01 October 2015
By Carolyn Willekes, Ph.D.
The bit is an essential part of our equine equipment. No matter what discipline you ride, chances are you have at least one bit tucked away in your tack room. Most of us bridle our horses without entirely understanding the purpose of the bit, let alone why we are using a specific style of bit, or even how the bit came to be in the first place. When you stop to think about it equines are the only animals we control by placing something in the mouth. All other pack/draft/riding animals are controlled by forms of nose pressure, nose rings/pegs (oxen, water buffalo and camels), or canes/staffs (elephants). So then, where on earth did the bit come from?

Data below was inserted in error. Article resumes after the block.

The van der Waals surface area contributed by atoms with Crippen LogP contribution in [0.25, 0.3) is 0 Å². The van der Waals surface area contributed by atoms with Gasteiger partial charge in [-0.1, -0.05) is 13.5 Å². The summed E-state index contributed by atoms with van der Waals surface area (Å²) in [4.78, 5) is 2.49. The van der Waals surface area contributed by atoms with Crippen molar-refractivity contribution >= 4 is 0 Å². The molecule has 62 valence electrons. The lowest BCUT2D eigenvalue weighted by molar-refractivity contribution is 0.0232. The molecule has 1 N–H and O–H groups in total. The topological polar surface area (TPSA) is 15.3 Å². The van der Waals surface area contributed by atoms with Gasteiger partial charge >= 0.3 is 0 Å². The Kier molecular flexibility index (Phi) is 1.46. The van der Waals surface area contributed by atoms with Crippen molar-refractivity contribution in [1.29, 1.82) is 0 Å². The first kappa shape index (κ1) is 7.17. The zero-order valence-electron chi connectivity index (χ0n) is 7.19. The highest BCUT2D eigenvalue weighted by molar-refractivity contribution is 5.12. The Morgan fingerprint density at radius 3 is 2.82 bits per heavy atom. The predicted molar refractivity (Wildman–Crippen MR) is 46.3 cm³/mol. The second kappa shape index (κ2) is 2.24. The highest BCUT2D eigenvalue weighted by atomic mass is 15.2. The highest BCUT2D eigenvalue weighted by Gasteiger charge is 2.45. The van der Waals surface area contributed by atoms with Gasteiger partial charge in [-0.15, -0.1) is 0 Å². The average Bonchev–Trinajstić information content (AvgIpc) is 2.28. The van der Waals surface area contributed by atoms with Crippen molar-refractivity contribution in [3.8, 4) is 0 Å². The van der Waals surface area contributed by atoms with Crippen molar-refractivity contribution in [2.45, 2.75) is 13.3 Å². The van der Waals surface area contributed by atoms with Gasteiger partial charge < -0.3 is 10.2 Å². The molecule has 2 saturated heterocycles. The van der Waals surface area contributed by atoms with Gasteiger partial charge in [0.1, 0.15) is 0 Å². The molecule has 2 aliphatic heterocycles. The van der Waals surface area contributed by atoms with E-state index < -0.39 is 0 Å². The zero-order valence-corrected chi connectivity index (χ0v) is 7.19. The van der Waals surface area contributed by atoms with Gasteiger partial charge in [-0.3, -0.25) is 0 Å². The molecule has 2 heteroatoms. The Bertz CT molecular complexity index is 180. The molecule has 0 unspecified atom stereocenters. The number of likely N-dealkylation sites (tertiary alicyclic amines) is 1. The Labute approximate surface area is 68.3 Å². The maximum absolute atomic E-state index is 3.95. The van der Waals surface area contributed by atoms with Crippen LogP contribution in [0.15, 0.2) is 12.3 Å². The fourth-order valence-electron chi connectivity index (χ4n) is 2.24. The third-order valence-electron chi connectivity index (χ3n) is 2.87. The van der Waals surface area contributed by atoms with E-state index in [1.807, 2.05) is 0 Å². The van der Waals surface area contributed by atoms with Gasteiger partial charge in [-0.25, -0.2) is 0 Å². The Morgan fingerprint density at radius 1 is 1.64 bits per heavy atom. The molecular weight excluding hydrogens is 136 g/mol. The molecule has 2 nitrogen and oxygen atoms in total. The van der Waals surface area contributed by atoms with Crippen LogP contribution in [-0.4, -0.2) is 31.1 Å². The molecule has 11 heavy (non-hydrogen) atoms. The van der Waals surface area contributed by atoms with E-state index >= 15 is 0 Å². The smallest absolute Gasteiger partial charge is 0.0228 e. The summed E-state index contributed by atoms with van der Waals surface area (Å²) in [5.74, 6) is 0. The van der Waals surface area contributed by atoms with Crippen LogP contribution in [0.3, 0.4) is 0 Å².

When humans domesticated the horse around 5,500-6,000 years ago they were already familiar with the concept of riding and driving animals, thanks to the earlier domestication of donkeys and bovines. It makes sense that these early riders and drivers transferred familiar ideas of control to the horse. In the ancient Near East this took the form of the nose ring, but this did not work due to the shape, placement and delicacy of equine nostrils. In Central Asia and Eastern Europe early horsemen played around with a different control mechanism, one that took the shape of the equine jaw into consideration. They discovered a fleshy gap between the molars and incisors on the lower jaw (the bars) and realized they could place something directly in the mouth to control the horse by means of pressure on this area. These prototype bits were not made of metal, instead they were leather thongs, bone or wood tied to cheek pieces made of antler. Early evidence for the use of bits comes from the site of Dereivka in the Ukraine where archaeologists have found 5,000 year old equine remains with evidence of bit wear on the second pre molar teeth. The wear patterns on these prehistoric teeth have been tested against wear patterns crated by both metal and organic bits on modern horses and the results are remarkably similar. The first metal bits appeared around 1300 BCE and were made of bronze, and later this changed to iron.